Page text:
“Today’s announcement from Crown Estate Scotland marks an important milestone on the way to getting projects up and running, supporting the faster growth of offshore windpower in Scottish waters.
“The NSTA will continue to push industry to deliver.”
Scottish Offshore Wind Energy Council co-chair Brian McFarlane said: “The successful announcement of INTOG demonstrates strong appetite amongst industry for new project leases. It also demonstrates that our industry is innovating and helping Scotland manage its energy transition.
“To build these projects we will need to make use of Scottish deep-sea expertise built up over many years. That gives us the opportunity to show the world how to successfully build and operate floating offshore wind sites and commercialise innovation that will come from this early experience.”
INTOG sets ‘benchmark’ for global wind sector
Neil Gordon, chief executive of Global Underwater Hub “welcomed” the announcement of the successful INTOG application.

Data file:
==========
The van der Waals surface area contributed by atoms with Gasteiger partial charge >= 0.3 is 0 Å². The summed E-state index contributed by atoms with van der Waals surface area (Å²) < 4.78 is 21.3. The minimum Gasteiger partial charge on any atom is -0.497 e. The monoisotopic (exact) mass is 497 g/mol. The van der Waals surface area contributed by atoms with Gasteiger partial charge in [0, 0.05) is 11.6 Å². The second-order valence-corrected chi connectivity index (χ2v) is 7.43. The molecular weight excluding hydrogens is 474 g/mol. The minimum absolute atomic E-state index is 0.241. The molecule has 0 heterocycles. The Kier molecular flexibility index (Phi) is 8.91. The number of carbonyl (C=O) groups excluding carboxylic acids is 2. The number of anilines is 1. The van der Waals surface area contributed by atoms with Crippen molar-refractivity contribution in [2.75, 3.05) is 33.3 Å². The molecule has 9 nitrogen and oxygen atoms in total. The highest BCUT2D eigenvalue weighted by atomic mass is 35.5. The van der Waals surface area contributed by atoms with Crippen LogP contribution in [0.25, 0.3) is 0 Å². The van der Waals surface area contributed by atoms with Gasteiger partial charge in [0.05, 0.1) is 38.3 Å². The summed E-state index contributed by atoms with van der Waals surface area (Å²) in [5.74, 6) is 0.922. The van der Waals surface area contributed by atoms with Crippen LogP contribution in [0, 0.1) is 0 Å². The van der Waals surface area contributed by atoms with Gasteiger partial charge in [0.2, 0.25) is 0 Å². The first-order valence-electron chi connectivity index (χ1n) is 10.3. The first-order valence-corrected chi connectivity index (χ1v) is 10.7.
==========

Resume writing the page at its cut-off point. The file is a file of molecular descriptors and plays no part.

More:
For him, this process not only supports the Scottish wind industry but the global renewables space, he said: “Delivery of the INTOG projects will act as a benchmark, not only for future ScotWind projects, but also offshore wind developments around the world.
“Within offshore wind, some of the greatest opportunities exist in the underwater elements, a sector in which Scotland and the UK have been able to cultivate a world-class supply chain built on successful delivery of countless subsea projects.
“Many of these technologies, solutions and underlying expertise transfer well to offshore wind and we look forward to continuing our work with the supply chain to ensure that they are well positioned to be at the global forefront of offshore wind which INTOG offers.”